With the COVID-19 pandemic and quarantine orders in place, many people are finding themselves with LOTS of free time. Many people could spend their time binging Netflix shows, playing video games, or complain about how boring things are (we might be culprits of these).

There's so many activities out there in the world, so many hobbies to try, skills to learn, passions to enjoy.

As high schoolers ourselves, the transition to online learning has given us an amplitude of free time, and we've found amongst ourselves a love for coding. We want to help others find their hidden passions as well during these times.

Bored gif

What it does

SkillQuest is an app that gamifies learning new skills such as solving a Rubik's cube or learning magic tricks. Users can earn points for mastering a skill, see what their friends are learning, and can compete to see who can learn more skills!

The main bread and butter of our app comes from the user experience in learning a new skill. They can find new skills quickly, and will be provided resources and videos related to the skill. Skills that are being learned will appear in a carosel in the home page.

Other pages complement the app, starting with a community feed page, where friends as well as the user can post updates of themselves learning skills, to a leaderboard page, which updates based on the number of skills a user has learned. The score is calculated based on the number of skills a user has learned, as well as how long the skills take to master.

Finally, there is a profile page, which is personally tailored to your interests and learned skills. There’s a section to see your past posts and a section that is characterized by your skill interests.

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How we built it

At its core, this app is a web-scraping app. We set our app up so that after scraping a variety of several websites and thinking up a couple of "skills" on our own, we created a comprehensive list long enough to last a person through corona-time (2-3 months), the app randomly suggests some possible skills to learn every day. Once we did this, using a separate python flask, we created a web-scraping algorithm that would scour the web for the most relevant information and resources to learn any given task within seconds! We scraped from a couple of web browsers, such as Bing and Yahoo, and we ran cross-verifications and checks to ensure that these results were consistently relevant. We made an API interface between our application and this server, hosting the server on a local network for the time being, but we plan on pushing it into the cloud so that it can be accessible from anywhere.

Within the app itself, using Youtube's API and a TON of keyword tweaking, we set up a similar algorithm that would return Youtube's most relevant results in our final display. To store all of our user data, we used firebase cloud firestore, and we used firebase storage to store all the images on our network. We structured our app's backend as that of a social media app, with all of the typical capabilities of posting, viewing a feed, and sharing, with an extra element of competition between friends. For our UI, we used Flutter, a cross-platform application development platform, but we had heavy usage of tools like Adobe XD and wire-framing tools to ensure that we got that perfect clean look in our displays.

Our feelings towards async loops

Challenges I ran into

The web-scraper was by far the most challenging part. Since most browsers and search engines are javascript enabled, it's very difficult to web-scrape off of them. We needed to simulate being an actual user (we ended up using selenium) when running our searches to actually get data, which we didn't realize until having put way too much time into faulty fixes.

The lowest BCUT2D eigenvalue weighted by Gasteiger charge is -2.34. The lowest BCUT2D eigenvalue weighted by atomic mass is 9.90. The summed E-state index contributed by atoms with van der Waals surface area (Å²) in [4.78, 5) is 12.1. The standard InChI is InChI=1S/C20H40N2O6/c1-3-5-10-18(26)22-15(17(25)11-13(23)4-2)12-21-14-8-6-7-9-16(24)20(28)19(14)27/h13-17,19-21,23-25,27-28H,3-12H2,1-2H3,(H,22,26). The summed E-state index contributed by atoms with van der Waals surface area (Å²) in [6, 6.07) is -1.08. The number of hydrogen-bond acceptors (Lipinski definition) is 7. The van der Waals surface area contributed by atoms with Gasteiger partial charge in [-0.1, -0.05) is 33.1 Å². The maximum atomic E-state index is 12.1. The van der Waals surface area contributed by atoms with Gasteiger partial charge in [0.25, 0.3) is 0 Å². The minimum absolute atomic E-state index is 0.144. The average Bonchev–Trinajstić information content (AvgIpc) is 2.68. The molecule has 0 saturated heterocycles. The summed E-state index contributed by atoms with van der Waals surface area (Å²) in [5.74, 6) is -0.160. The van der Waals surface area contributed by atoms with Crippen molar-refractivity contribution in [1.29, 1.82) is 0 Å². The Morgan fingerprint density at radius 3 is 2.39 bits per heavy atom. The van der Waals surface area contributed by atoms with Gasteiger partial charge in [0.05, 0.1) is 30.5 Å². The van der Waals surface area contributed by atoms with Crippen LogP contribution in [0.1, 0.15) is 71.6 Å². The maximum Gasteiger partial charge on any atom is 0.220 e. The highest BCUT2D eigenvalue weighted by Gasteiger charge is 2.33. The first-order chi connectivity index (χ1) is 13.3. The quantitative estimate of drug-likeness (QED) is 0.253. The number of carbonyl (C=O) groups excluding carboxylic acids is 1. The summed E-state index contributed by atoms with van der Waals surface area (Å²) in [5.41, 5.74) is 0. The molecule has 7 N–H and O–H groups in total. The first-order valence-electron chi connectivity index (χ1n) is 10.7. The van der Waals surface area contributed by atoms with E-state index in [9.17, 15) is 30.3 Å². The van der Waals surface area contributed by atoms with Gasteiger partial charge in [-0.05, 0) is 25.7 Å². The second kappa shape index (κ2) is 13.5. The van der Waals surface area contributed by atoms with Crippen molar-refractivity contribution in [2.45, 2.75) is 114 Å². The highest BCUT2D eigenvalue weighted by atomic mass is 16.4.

Sad but true

Since our app is overridden with tons of async programming, we had a really tough time making sure that everything in our async loop worked as intended in the correct order. We spent over half an hour on a single line of code before realizing we were missing an async keyword in one spot which was why our entire leaderboard page wasn't calculating correct.

Accomplishments that we're proud of

We're pretty proud of creating our own API with our web-scraping algorithms, and being able to successfully connect it to the app. All of the work that went into getting everything to work smoothly was definitely worth it. We're also super proud of our UI, which we believe is the best UI any of us has ever made. Most of all we're proud that we were able to finish the app with time to spare, and that every single aspect of the app (that we could think of) ended up being more or less functional at the end.

What we learned

What we learned

We had 2 novices on our team who were just getting started with app development. Despite this they worked together and seriously contributed to the UI. They were even able to make some contributions to the backend and the more complex parts of the code! Otherwise, in general our team learned so much. We learned how to use the YouTube API, how to make more effective web-scrapers with human simulation via selenium, and how to use firebase storage to make a photo-sharing app.

What's next for SkillQuest

Although this app was created to help allieviate boredom during the COVID-19 pandemic, SkillQuest doesn't have to end after the pandemic. Our hopes are to continue developing this app, even after the hackathon, so that users everywhere can continue to explore skills and hobbies.

On a large-scale, we’d love to have world-wide competitions to master a skill, as well as integration with other social media platforms.

Who we are

Cinco Ranch High School

*Discord Tags : * maoster#1693 - Andrew Mao Seithearth#5106 - Vincent Do LucasVegetable#1114 - Lucas Cai PrasannSinghal#9723 - Prasann Singhal

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